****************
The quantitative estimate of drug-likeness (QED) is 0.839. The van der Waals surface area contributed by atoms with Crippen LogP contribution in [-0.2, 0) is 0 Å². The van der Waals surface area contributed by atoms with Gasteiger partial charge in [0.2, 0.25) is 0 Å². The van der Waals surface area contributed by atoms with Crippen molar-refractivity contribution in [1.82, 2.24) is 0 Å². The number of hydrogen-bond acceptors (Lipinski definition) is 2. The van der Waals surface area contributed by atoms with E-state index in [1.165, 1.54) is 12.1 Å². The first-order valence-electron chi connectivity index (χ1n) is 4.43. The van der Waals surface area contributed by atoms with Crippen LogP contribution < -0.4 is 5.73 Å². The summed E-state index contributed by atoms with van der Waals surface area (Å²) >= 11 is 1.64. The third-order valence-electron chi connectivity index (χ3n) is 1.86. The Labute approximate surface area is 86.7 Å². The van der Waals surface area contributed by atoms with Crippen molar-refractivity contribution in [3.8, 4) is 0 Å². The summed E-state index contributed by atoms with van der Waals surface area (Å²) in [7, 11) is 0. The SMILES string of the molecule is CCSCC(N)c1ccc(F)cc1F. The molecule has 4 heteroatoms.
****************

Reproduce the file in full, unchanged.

The quantitative estimate of drug-likeness (QED) is 0.839. The van der Waals surface area contributed by atoms with Crippen LogP contribution in [-0.2, 0) is 0 Å². The van der Waals surface area contributed by atoms with Gasteiger partial charge in [0.2, 0.25) is 0 Å². The van der Waals surface area contributed by atoms with Crippen molar-refractivity contribution in [1.82, 2.24) is 0 Å². The number of hydrogen-bond acceptors (Lipinski definition) is 2. The van der Waals surface area contributed by atoms with E-state index in [1.165, 1.54) is 12.1 Å². The first-order valence-electron chi connectivity index (χ1n) is 4.43. The van der Waals surface area contributed by atoms with Crippen LogP contribution < -0.4 is 5.73 Å². The summed E-state index contributed by atoms with van der Waals surface area (Å²) >= 11 is 1.64. The third-order valence-electron chi connectivity index (χ3n) is 1.86. The Labute approximate surface area is 86.7 Å². The van der Waals surface area contributed by atoms with Crippen molar-refractivity contribution in [3.8, 4) is 0 Å². The summed E-state index contributed by atoms with van der Waals surface area (Å²) in [7, 11) is 0. The SMILES string of the molecule is CCSCC(N)c1ccc(F)cc1F. The molecule has 4 heteroatoms.